The year has just begun and pruning time for the Temecula Valley is nearly over. With the late frost we get, we have until the end of February. The main reason we prune is to reset the plants’ biological clock.
To do the job right one needs to have a range of pruner sizes handy. Each size has a limit to the diameter thickness for which it is most efficiently used; using too small a pruner on too large a cane can damage both. At minimum, have a pair of loppers and a standard-sized pair of hand pruners. If you have some older plants with large canes that may need to be removed, a saw is a handy tool to have.
All pruners should be kept clean, sharp, and in good repair. Rubbing alcohol is ideal for cleaning pruners, before and during the job. It also helps prevent transmitting diseases from plant to plant and you can use it as first aid for punctures and scratches to your skin. A good pair of leather gloves is necessary worn with long sleeves or a separate pair of sleeves to protect your arms.
Before starting the job, lubricate the moving parts with a little light oil (such as 3-in-1 oil), and make sure they operate without resistance. Sharpen each blade with a small diamond file (available at garden centers), trying as much as possible to match the original bevel of the blade. Every 100 cuts or so, swipe the file over the blade a few times to keep it sharp. If you notice that the pruners are crushing the stems and/or leaving a tail, it’s past time to sharpen.
Now, decide what style of pruning you feel comfortable with (Figure 1). I find this works well with the way buds are distributed along the cane. Buds are found in the “axel” where a leaf meets the cane; leaves spiral around the cane at about 1.5″ intervals. This places outward-facing buds about 4″ apart. If I prune lightly to moderately, and if frost damages the tender young growth, then I know I can still re-prune to the next bud down.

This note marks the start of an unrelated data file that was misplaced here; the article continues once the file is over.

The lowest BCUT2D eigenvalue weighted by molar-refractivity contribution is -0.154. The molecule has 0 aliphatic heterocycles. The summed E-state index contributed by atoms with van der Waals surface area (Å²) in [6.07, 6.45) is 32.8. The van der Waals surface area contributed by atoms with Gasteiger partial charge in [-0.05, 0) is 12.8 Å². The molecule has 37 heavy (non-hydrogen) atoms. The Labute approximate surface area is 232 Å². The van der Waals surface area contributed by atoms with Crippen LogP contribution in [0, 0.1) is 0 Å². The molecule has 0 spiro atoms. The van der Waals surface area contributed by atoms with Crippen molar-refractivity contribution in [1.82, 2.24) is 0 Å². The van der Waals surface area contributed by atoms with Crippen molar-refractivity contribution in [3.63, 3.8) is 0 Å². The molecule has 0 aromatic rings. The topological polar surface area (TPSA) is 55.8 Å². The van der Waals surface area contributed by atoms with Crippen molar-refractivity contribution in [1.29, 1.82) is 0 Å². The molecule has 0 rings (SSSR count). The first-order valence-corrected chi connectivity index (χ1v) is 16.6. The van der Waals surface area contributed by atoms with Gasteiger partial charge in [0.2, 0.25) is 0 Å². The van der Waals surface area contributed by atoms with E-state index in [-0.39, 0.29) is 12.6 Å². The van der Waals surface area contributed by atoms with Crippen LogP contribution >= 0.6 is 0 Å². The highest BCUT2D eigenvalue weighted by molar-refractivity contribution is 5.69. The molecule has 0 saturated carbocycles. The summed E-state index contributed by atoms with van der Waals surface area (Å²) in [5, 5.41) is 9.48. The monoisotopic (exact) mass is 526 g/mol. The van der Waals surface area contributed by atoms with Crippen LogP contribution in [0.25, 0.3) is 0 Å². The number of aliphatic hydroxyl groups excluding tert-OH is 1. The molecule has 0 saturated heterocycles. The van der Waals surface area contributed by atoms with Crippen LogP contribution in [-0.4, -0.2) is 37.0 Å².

Attempt to leave a domed top to the degree possible so the plant will bush out in a pleasing, balanced manner.
Take a look at your pruners and notice that they have a sharp cutting blade (which slices through the cane), and a dull curved non-cutting blade (which holds the cane in place during the cut). These are called bypass pruners, the only type recommended.
Position your pruners so the non-cutting blade is in contact with the portion of the cane that will be removed, and the cutting blade is on the side of the cut that will remain on the plant (Figure 2). Also, always prune above an outward facing bud with an angled cut (Figure 3).
A word of caution when pruning: look for small nests of hummingbirds, as this is the nesting period for two varieties in our area. Also, if you discover praying mantis egg cases on any branches you remove, find a place to put them where they will be undisturbed and hatch out so you can benefit from the offspring.
Be sure to dispose of all cut off material into your green waste bin and put it on the street. Clean the ground thoroughly of all rose debris. Apply a dormant spray to the plants and the soil surface to ward off diseases. Then add 2″ to 4″ of composted mulch to cover the entire garden area.
Be sure to visit Rose Haven, located at 30592 Jedediah Smith Road, as well as www.TemeculaValleyRoseSociety.org. Spread the word and spread the joy of roses!